I think that we both like to use language in an imaginitive way and that is one of things I have enjoyed about our exchanges. Let's not start playing language cop with each other. If you feel I have done the same thing to you I will offer a standing appology now and hope that we can put it aside.

May. 21 2008 12:54 PM
eva

#48, hjs, point fairly made, even if I'd love it if HRC would concede now. But let's be honest, her passionate run at this point may have more to do with paying off campaign debt (or, rather, getting other Americans to do it for her) than anything else. CNN was reporting she raised 22 mil with her latest theatrics, which involved affecting a southern accent with a speech-hoarsened voice. It was touching, I'll admit, but it didn't convince me that I should support her, and it apparently didn't convince a good many other people.

May. 21 2008 12:52 PM
hjs from 11211

HRC shouldn't 'get out of the way' until the superdelegates vote. BO did not cross the finish line yet.

May. 21 2008 12:45 PM
eva

mc,
Tony's "get out of the way" is distasteful?
Come on... So "as far as I know" in regard to Obama's faith is tasteful? Lying about sniper fire is tasteful? The Clintons and their sleazy political directors are "tasteful"?
HRC was in the lead, and there's a reason people have been running for the exits and toward Obama. I worry that you, like many women in your generation, have such a super-strong affiliation with Hillary based on gender that it blinds you to her weaknesses.
In the interest of moving forward, I'd be most happy if Hillary would step aside (is that tasteful enough?) and I suspect she's already making plans to do so, now that she's raised some money to pay off her campaign debt. That's as powerful a motivator for her at this point as her former desire to win at all costs.

May. 21 2008 12:37 PM
Mary Ryan from Brooklyn, NY

Posted by MR:
As a woman who supported Hillary for the Senate, I regret that I now avoid the sight and sound of her.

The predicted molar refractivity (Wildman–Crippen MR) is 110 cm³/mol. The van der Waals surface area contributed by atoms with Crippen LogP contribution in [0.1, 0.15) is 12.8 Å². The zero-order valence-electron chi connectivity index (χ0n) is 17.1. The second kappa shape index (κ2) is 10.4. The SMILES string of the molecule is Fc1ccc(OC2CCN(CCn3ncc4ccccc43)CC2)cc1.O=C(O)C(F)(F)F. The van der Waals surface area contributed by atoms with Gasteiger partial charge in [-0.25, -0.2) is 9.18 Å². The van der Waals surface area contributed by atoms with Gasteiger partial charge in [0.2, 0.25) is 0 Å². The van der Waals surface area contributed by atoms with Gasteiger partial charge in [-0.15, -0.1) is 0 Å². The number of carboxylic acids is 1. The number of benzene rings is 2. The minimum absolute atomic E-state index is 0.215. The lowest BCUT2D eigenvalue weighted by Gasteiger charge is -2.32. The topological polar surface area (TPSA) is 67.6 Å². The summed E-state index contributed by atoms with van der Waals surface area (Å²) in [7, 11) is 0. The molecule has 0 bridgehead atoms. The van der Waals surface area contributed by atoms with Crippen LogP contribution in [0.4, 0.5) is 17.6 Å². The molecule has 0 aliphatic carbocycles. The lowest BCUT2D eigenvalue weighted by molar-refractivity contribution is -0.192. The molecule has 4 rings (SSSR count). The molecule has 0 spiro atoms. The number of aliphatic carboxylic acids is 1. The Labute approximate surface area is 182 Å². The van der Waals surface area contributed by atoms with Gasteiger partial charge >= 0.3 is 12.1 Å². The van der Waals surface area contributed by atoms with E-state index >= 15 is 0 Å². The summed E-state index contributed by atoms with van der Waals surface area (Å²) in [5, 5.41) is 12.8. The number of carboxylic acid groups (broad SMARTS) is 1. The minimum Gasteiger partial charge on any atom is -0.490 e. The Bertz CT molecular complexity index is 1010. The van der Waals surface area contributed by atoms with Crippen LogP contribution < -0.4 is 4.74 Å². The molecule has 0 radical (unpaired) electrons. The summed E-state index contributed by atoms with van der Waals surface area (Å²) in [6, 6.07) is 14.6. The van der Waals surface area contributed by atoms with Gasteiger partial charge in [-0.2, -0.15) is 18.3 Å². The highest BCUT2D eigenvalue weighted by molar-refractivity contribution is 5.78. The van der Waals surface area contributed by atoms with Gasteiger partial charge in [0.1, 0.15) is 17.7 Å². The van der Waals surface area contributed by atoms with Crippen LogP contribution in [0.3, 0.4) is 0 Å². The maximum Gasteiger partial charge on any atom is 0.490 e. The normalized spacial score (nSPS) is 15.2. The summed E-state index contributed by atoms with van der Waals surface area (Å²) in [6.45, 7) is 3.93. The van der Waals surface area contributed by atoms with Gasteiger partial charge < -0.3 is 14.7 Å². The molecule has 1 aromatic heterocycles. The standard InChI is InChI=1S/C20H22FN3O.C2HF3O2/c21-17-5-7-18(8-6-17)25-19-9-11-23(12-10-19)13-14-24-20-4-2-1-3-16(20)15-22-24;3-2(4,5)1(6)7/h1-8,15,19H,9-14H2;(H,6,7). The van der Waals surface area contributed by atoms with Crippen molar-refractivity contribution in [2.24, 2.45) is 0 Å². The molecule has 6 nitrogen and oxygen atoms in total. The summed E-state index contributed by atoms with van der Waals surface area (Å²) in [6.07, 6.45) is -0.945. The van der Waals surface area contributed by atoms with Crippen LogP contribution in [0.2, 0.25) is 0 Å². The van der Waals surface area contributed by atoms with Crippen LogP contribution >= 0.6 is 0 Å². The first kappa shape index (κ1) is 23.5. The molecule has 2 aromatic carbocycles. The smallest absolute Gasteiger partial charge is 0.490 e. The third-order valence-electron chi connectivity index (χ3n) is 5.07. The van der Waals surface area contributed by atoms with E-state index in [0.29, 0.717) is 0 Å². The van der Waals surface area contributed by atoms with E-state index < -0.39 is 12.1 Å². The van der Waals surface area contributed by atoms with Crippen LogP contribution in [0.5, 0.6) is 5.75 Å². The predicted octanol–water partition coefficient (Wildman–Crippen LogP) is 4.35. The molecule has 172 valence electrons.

Bottom line, her campaign reveals her as deeply inauthentic. For example: Debating before the New Hamp. primary, John Edwards spoke about his campaign issues being personal. It was his best moment. The next morning, Hillary made the same claim (almost a direct quote of Edwards), adding teary quavering. Sadly, the weepy woman, anti-Feminist tactic worked.
And then there's her/Bill's courting of the "white blue-collar" vote that so clearly = the racist demographic. Surely Kentucky and Arkansas are voting less for a woman than against a black man. Meanwhile her surrogates (G. Ferraro) hedge bets by backing McCain, so H can run again in 2012.
I'm left recoiling from her public persona and lost re who she really might be. At best she's an unknown quantity. What might she do with presidential power? No clue; much concern.

May. 21 2008 12:32 PM
hjs from 11211

tony
if your nader comment was referring to my comment 35, to be clear i was not talking about voting for someone like nader in 2008. I was talking about a long term building of a multi party system for this nation (mostly for members of congress.) i will be voting for the dem nominee this year, because i have gop fear. i have no problem with obama.

May. 21 2008 12:31 PM
eva

mc,
You may disagree, but no one is "needling" you, I think you're too quick to take offense. The act of taking personally any criticism of a statement you or your candidate made (while feeling free to describe Joe Andrew's switch to Obama from Clinton as "drinking the koolaid") is as counterproductive as getting emotionally upset about a comment that a comedian made about Hillary wearing a sarong because you mistakenly think sarong means "thong".

May. 21 2008 12:30 PM
mc from Brooklyn

I meant to say a rather large voting bloc that Obama needs.

May. 21 2008 12:29 PM
mc from Brooklyn